KARACHI: More than 9 out of 10 people infected with the coronavirus experience no symptoms of the disease, according to a new study by the Aga Khan University researchers.
Karachi has the most COVID-19 cases in Pakistan, and the study saw AKU’s faculty investigate COVID-19’s prevalence in parts of the city with high and low rates of transmission in the community in April and June 2020.
They found that 95 per cent of those who tested positive for COVID-19 through blood tests, which register the presence of antibodies to fight the disease, reported feeling no symptoms of the illness such as a cough, fever, or sore throat. In other words, they were asymptomatic.
The proportion of asymptomatic cases in Pakistan is much higher than in the developed world. Since asymptomatic people do not seek hospital treatment, this may help explain why Pakistan’s hospitals have not been under the same strain as in Spain and the UK, according to researchers.
Results also indicate that children and adolescents are just as likely to catch the disease as adults. Men and women face the same risk of being infected.
The study also confirmed a sharp rise in COVID-19 cases between April and June this year from 0.2 per cent to 8.7 per cent in low community transmission areas such as Ibrahim Hyderi, and from 0.4 per cent to 15.1 per cent in high community transmission sites like Safoora Goth, Faisal Cantonment, Pehlwan Goth and Dalmia/Shanti Nagar.
These results are in line with the federal government’s national seroprevalence study, where antibody testing found that overall, 11 per cent of Pakistanis had contracted the disease.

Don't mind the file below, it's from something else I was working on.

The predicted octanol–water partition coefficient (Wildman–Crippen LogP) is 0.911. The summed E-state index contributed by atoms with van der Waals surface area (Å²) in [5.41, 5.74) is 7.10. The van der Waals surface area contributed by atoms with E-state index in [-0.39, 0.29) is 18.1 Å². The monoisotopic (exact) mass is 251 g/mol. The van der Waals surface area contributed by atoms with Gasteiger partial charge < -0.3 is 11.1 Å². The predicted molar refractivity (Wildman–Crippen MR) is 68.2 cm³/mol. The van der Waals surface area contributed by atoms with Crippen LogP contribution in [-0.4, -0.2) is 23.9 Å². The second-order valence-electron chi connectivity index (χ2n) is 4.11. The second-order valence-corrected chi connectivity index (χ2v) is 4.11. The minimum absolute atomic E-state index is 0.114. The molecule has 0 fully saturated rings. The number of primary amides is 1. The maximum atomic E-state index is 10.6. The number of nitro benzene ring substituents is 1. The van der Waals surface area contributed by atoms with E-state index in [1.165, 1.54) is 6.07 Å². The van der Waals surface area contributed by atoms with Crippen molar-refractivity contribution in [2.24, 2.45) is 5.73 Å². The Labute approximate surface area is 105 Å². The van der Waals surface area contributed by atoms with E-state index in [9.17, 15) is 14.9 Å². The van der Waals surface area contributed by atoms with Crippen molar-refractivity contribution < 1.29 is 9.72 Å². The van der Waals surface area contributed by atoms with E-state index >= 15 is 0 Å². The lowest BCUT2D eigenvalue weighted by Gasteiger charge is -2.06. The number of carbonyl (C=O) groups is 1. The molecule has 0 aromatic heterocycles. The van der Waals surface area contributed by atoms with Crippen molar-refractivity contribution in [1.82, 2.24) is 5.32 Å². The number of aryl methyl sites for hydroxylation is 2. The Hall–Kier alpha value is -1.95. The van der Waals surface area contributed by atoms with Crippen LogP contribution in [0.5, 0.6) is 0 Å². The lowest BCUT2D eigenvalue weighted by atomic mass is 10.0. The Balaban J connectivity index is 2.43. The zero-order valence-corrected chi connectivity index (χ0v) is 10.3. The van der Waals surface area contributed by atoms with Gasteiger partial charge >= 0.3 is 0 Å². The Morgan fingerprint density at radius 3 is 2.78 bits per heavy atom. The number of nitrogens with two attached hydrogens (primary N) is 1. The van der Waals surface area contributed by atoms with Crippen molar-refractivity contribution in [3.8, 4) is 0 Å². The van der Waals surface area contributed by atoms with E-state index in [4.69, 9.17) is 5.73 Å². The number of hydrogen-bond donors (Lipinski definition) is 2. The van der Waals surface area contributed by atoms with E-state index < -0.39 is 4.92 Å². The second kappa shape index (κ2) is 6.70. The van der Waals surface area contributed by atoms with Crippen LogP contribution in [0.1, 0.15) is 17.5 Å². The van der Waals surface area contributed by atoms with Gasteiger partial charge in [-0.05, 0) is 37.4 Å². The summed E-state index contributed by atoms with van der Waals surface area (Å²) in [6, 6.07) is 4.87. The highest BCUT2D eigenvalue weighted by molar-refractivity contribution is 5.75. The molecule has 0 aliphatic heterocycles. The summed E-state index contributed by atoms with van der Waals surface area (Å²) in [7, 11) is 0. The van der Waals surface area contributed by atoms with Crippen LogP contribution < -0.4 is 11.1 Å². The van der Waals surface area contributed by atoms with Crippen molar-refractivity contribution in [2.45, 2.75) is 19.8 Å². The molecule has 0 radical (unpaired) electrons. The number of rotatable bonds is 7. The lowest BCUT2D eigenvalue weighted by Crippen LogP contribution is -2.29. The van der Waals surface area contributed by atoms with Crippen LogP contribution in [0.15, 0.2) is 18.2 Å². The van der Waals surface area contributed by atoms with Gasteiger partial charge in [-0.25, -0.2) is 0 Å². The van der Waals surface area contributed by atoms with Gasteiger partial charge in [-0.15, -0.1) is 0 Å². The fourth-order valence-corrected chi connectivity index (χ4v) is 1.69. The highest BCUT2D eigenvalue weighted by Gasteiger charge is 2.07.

“The sharp increase in antibody levels in an area with low reported cases indicates that the virus continues to spread unchecked in populations where testing rates are sub-optimal,” said Dr Imran Nisar, an assistant professor at the AKU and co-investigator on the study.
Over 2,000 participants participated in the first two phases of the study. Researchers are currently undertaking a third serosurvey and plan to do a fourth in September 2020. These surveys will show the impact of easing lockdowns around Eid-ul-Adha and the impact of the Muharram processions on the coronavirus transmission rate in communities.
“Antibody testing or seroprevalence provides a true picture of the burden of COVID-19 as they capture asymptomatic cases which represent silent carriers of the disease,” said Dr Fyezah Jehan, an associate professor at the AKU and co-investigator on the study. “Understanding how, when, and in what types of settings, COVID-19 spreads is critical to developing effective public health and infection prevention measures to break transmission chains.”
AKU’s Dr Nadia Ansari and Dr Mashal Amin, as well as US-based international collaborators Dr Bailey Fosdick and Dr Daniel Barremore, also contributed to the study.